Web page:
TARGETING HUAWEI LOOPHOLES: Sen. Rick Scott (R-Fla.) on Friday introduced legislation to limit a loophole allowing American tech companies to sell products to Huawei despite Department of Commerce restrictions.

The agency placed Huawei on the "entity list" in May, preventing U.S. firms from conducting business with the company unless they obtain a specific license, citing national security concerns with the Chinese telecommunications giant.

Although Huawei has been granted multiple temporary licenses to delay that designation -- most recently on Thursday for another 45 days -- companies have already begun finding ways to continue selling equipment to Huawei without running afoul of Commerce Department penalties.

One way to do that is through a loophole that allows companies to sell products made outside of the U.S. to Huawei without a license, as long as the products contain less than 25 percent U.S.-made content subject to export restrictions.

The bill introduced by Scott on Friday would lower that threshold to 10 percent when companies do business with Huawei.

Read more on the bill here.


GOOD NEWS FOR INFLUENCERS: Facebook on Friday announced it will allow social media influencers to produce sponsored content for political campaigns, as long as they clearly disclose who paid for their posts.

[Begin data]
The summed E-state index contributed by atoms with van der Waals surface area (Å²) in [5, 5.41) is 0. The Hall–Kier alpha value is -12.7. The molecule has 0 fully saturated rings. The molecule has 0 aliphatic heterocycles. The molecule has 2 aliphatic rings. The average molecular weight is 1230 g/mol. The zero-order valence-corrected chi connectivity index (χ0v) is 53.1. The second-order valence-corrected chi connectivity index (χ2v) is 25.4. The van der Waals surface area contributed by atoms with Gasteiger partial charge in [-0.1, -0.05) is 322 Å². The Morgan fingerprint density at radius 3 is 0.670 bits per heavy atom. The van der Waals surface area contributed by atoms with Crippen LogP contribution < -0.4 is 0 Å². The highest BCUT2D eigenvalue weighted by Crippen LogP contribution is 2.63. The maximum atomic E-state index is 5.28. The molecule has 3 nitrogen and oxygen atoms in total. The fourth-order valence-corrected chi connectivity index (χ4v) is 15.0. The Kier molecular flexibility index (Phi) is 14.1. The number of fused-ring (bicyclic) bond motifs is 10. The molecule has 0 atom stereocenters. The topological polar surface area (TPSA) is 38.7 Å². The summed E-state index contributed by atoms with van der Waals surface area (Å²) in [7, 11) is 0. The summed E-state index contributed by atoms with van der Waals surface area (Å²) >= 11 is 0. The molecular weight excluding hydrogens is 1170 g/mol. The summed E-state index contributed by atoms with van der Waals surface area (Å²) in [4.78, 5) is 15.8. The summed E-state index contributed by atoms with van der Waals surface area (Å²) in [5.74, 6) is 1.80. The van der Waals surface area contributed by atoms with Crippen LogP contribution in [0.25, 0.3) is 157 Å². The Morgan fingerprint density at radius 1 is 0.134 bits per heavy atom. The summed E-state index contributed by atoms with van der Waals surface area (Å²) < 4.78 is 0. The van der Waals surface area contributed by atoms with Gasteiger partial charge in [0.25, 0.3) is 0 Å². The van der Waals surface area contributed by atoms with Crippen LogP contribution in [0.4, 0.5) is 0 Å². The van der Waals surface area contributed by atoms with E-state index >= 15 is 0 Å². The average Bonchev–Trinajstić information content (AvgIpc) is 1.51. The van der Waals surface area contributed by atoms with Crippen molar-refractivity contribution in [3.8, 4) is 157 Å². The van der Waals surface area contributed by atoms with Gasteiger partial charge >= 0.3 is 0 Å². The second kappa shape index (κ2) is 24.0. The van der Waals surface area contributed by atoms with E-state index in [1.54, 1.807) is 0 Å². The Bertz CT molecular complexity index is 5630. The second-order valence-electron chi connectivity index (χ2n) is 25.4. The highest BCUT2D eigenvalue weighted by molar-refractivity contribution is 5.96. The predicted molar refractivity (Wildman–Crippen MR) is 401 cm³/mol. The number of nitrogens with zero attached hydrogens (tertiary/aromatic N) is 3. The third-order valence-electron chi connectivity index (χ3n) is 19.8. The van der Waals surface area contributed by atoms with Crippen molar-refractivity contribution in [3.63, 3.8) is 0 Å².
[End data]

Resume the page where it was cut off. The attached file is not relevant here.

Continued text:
The social media giant established the new guidelines amid scrutiny over a flood of memes on Instagram sponsored by Democratic presidential candidate Mike Bloomberg this week, which were not overtly labeled as "branded content." Facebook owns Instagram.

A Facebook company spokesperson said in a statement that the platform has determined "there's a place" for campaign-sponsored influencer content on its platforms, as long as it's properly labeled. For now, the rules will only apply to U.S. politicians.

"We believe it's important people know when they're seeing paid content on our platforms," the spokesperson said. "After hearing from multiple campaigns, we agree that there's a place for branded content in political discussion on our platforms."

"We're allowing US-based political candidates to work with creators to run this content, provided the political candidates are authorized and the creators disclose any paid partnerships through our branded content tools," the spokesperson noted. 

It's a change from Facebook's previous policies, which barred political entities from running branded content. Facebook said it is currently developing its approach to the novel issue.

This week, the Bloomberg campaign began paying a string of social media influencers to post memes about the billionaire candidate. The posts from popular Instagram accounts all followed the same format: screenshots of direct messages from Bloomberg asking them to make memes for the campaign.

"Can you make a viral meme to let the younger demographic know I'm the cool candidate?" one of the screenshots shows Bloomberg asking @sonny5ideup. The screenshots imply Bloomberg offering up his billions of dollars in exchange for memes.

Read more on the Facebook policy here.